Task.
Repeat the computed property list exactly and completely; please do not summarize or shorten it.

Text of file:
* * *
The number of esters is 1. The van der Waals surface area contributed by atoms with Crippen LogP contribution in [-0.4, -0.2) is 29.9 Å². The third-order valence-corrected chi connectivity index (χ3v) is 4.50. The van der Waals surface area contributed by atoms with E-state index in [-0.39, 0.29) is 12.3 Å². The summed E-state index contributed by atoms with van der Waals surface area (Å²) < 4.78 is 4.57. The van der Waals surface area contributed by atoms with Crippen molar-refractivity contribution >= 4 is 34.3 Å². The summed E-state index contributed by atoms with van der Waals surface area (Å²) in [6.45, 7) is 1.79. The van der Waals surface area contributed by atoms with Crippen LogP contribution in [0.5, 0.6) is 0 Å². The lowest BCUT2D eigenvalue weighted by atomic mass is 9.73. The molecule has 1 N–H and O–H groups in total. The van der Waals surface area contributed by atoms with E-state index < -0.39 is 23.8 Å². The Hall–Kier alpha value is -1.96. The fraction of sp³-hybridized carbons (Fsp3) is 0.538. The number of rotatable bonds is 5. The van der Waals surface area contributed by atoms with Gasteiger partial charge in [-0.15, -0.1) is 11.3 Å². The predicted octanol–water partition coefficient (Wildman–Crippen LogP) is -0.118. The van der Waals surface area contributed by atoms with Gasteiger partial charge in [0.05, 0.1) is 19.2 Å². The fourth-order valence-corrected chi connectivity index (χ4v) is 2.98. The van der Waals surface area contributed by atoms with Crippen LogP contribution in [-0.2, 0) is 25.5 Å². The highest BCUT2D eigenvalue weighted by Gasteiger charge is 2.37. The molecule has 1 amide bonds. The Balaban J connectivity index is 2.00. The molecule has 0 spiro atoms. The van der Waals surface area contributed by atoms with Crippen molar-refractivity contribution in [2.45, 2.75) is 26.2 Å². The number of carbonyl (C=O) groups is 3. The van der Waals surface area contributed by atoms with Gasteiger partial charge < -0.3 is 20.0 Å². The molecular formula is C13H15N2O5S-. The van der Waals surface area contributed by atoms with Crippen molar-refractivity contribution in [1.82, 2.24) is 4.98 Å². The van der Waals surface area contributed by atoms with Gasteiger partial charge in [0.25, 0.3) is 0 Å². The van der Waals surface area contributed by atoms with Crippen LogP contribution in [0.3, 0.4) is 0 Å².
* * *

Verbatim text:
The number of esters is 1. The van der Waals surface area contributed by atoms with Crippen LogP contribution in [-0.4, -0.2) is 29.9 Å². The third-order valence-corrected chi connectivity index (χ3v) is 4.50. The van der Waals surface area contributed by atoms with E-state index in [-0.39, 0.29) is 12.3 Å². The summed E-state index contributed by atoms with van der Waals surface area (Å²) < 4.78 is 4.57. The van der Waals surface area contributed by atoms with Crippen molar-refractivity contribution >= 4 is 34.3 Å². The summed E-state index contributed by atoms with van der Waals surface area (Å²) in [6.45, 7) is 1.79. The van der Waals surface area contributed by atoms with Crippen LogP contribution in [0.5, 0.6) is 0 Å². The lowest BCUT2D eigenvalue weighted by atomic mass is 9.73. The molecule has 1 N–H and O–H groups in total. The van der Waals surface area contributed by atoms with E-state index < -0.39 is 23.8 Å². The Hall–Kier alpha value is -1.96. The fraction of sp³-hybridized carbons (Fsp3) is 0.538. The number of rotatable bonds is 5. The van der Waals surface area contributed by atoms with Gasteiger partial charge in [-0.15, -0.1) is 11.3 Å². The predicted octanol–water partition coefficient (Wildman–Crippen LogP) is -0.118. The van der Waals surface area contributed by atoms with Gasteiger partial charge in [0.05, 0.1) is 19.2 Å². The fourth-order valence-corrected chi connectivity index (χ4v) is 2.98. The van der Waals surface area contributed by atoms with Crippen LogP contribution in [-0.2, 0) is 25.5 Å². The highest BCUT2D eigenvalue weighted by Gasteiger charge is 2.37. The molecule has 1 amide bonds. The Balaban J connectivity index is 2.00. The molecule has 0 spiro atoms. The van der Waals surface area contributed by atoms with Crippen molar-refractivity contribution in [2.45, 2.75) is 26.2 Å². The number of carbonyl (C=O) groups is 3. The van der Waals surface area contributed by atoms with Gasteiger partial charge < -0.3 is 20.0 Å². The molecular formula is C13H15N2O5S-. The van der Waals surface area contributed by atoms with Crippen molar-refractivity contribution in [1.82, 2.24) is 4.98 Å². The van der Waals surface area contributed by atoms with Gasteiger partial charge in [0.25, 0.3) is 0 Å². The van der Waals surface area contributed by atoms with Crippen LogP contribution in [0.3, 0.4) is 0 Å².